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Historic Migrations to the USA. First peak: Most early migrants to America from the 1600s to the 1700s were from England, Ireland, and Scotland. At the.

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Presentation on theme: "Historic Migrations to the USA. First peak: Most early migrants to America from the 1600s to the 1700s were from England, Ireland, and Scotland. At the."— Presentation transcript:

1 Historic Migrations to the USA

2 First peak: Most early migrants to America from the 1600s to the 1700s were from England, Ireland, and Scotland. At the same time, who was settling the southwestern USA?

3 In the 1840s and 1850s, a large in-flow if immigrants came from? Over a million Irish fled to the USA when faced by starvation brought on by the Potato Famine. In a strange quirk of fate, the Irish population exploded thanks to the migration of the potato from the New World to the Old World. The Irish became totally dependant on the potato as their main food source. Second Peak

4 Another large group of immigrants came from the region now known as Germany. Political conflict in Germany impelled people to leave their lands and immigrate to the USA.

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6 Thanks to the revolutions, European countries were now in Stage II of the Demographic Transition Model (DTM.) Population was growing quickly. Jobs and land were available in America.

7 Why did immigration take a nose dive from 1860 until nearly 1870?

8 From the 1870s to 1890s, most immigrants came from Germany and Scandinavia (Norway and Sweden.)

9 Third Peak – 1890-s – In the 1890s, a shift in immigrants occurred from Northern to Southern and Eastern Europe.

10 Most immigrants came from Italy, Greece, and Russia.

11 Immigrants generally moved into the poor neighborhoods that an earlier immigrant group had moved out of.

12 Why did immigration all but stop from ?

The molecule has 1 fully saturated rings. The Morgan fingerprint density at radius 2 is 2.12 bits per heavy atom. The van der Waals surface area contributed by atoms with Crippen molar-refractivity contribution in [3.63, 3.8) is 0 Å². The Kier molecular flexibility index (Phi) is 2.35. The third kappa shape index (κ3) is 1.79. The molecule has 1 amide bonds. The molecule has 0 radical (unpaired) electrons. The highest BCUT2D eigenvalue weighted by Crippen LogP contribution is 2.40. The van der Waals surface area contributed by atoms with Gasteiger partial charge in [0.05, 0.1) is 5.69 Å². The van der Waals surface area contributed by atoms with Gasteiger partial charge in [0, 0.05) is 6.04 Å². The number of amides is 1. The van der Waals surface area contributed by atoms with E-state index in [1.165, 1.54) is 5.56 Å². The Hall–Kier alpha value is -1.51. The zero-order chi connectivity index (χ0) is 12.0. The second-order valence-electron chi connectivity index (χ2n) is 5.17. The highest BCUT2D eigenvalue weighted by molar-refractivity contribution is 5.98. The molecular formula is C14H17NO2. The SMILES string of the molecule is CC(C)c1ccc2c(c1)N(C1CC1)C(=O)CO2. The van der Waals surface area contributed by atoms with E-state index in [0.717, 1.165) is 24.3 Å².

13 Economic recession in Europe, the Great Depression, and World War II limited immigration from Europe during the next 30 years.

14 After World War II, many U.S. soldiers brought home war brides. Women they had met during the war and married after the war.

15 There was always a great deal of short term immigration between the USA and Mexico, although Mexican generally went back to their homes in Mexico. The USA had a bracero program which allowed Mexicans to work in the USA then return home.

16 During the depression in the 1930s, the USA rounded up and deported millions of illegal Mexicans to open up jobs for unemployed Americans In the 1950s, President Eisenhower deported million of illegals to open jobs up for veterans of World War II and the Korean War.

17 In the 1960s, President Johnson pushed through legislation that ended preferential immigrant status for Europe and instead focused on skilled immigrants and family reunification.

18 With the fall of South Vietnam in 1975, the U.S. evacuated tens of thousands of Vietnamese refugees who had helped us during the Vietnam War to America. They couldnt bring them all. North Vietnamese tanks crash through the gates of the U.S. embassy as the last helicopter leaves. U.S. helicopters evacuated thousands to carriers offshore.

19 This created a problem in communist Vietnam and Cambodia when thousands of talented, educated citizens fled the countries rather than live under communism. This is called brain drain. Vietnamese Americans are successful across a spectrum of American life.

20 After the fall of South Vietnam, hundreds of thousands of South Vietnamese fled by boat to surrounding countries with the hope of migrating to the USA, Australia, Canada, or Europe. Many ended up in refugee camps in Thailand and the Philippines until the could migrate to the West permanently.

21 After the fall of South Vietnam, hundreds of thousands of South Vietnamese fled by boat to surrounding countries with the hope of migrating to the USA, Australia, Canada, or Europe. Many ended up in refugee camps in Thailand and the Philippines until the could migrate to the West permanently.

22 Illegal immigration from Latin America grew dramatically in the 1980s. President proposed and Congress passed a law granting amnesty and a pathway to citizenship for millions of illegals living in the USA. The intent was to close the border and prevent future illegal immigration.

23 Illegal immigration was and is wanted by many American businesses to keep costs down by paying lower wages. In most cases, the federal government has failed in their legal role preventing illegal immigration. Once again we are talking amnesty, this time for some million illegals.

24 Todays immigrants: Mexico 28% Middle East 4% Europe 15% South Asia 5% Caribbean 10% East Asia 18% Central America 7% Other 6% South America 7%

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26 1993/94 White70% Hispanic14% Black 8% Asian 7% 2003/4 White52% Hispanic29% Black11% Asian 8% 2010/11 White31% Hispanic43% Black16% Asian 8%


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